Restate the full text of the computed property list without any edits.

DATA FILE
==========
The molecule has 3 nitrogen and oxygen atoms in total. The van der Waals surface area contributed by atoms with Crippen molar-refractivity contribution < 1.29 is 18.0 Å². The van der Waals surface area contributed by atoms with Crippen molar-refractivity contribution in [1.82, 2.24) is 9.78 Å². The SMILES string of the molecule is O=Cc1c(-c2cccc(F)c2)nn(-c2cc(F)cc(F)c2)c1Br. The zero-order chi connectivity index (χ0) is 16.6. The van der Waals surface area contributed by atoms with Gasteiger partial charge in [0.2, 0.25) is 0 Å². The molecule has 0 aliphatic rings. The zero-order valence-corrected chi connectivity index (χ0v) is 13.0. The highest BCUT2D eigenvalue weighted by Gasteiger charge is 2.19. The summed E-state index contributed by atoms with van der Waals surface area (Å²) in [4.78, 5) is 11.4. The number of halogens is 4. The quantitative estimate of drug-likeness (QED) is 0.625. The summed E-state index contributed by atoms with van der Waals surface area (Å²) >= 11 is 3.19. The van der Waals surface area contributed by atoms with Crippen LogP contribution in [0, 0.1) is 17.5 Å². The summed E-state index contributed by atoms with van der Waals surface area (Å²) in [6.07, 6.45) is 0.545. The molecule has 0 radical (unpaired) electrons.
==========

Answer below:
The molecule has 3 nitrogen and oxygen atoms in total. The van der Waals surface area contributed by atoms with Crippen molar-refractivity contribution < 1.29 is 18.0 Å². The van der Waals surface area contributed by atoms with Crippen molar-refractivity contribution in [1.82, 2.24) is 9.78 Å². The SMILES string of the molecule is O=Cc1c(-c2cccc(F)c2)nn(-c2cc(F)cc(F)c2)c1Br. The zero-order chi connectivity index (χ0) is 16.6. The van der Waals surface area contributed by atoms with Gasteiger partial charge in [0.2, 0.25) is 0 Å². The molecule has 0 aliphatic rings. The zero-order valence-corrected chi connectivity index (χ0v) is 13.0. The highest BCUT2D eigenvalue weighted by Gasteiger charge is 2.19. The summed E-state index contributed by atoms with van der Waals surface area (Å²) in [4.78, 5) is 11.4. The number of halogens is 4. The quantitative estimate of drug-likeness (QED) is 0.625. The summed E-state index contributed by atoms with van der Waals surface area (Å²) >= 11 is 3.19. The van der Waals surface area contributed by atoms with Crippen LogP contribution in [0, 0.1) is 17.5 Å². The summed E-state index contributed by atoms with van der Waals surface area (Å²) in [6.07, 6.45) is 0.545. The molecule has 0 radical (unpaired) electrons.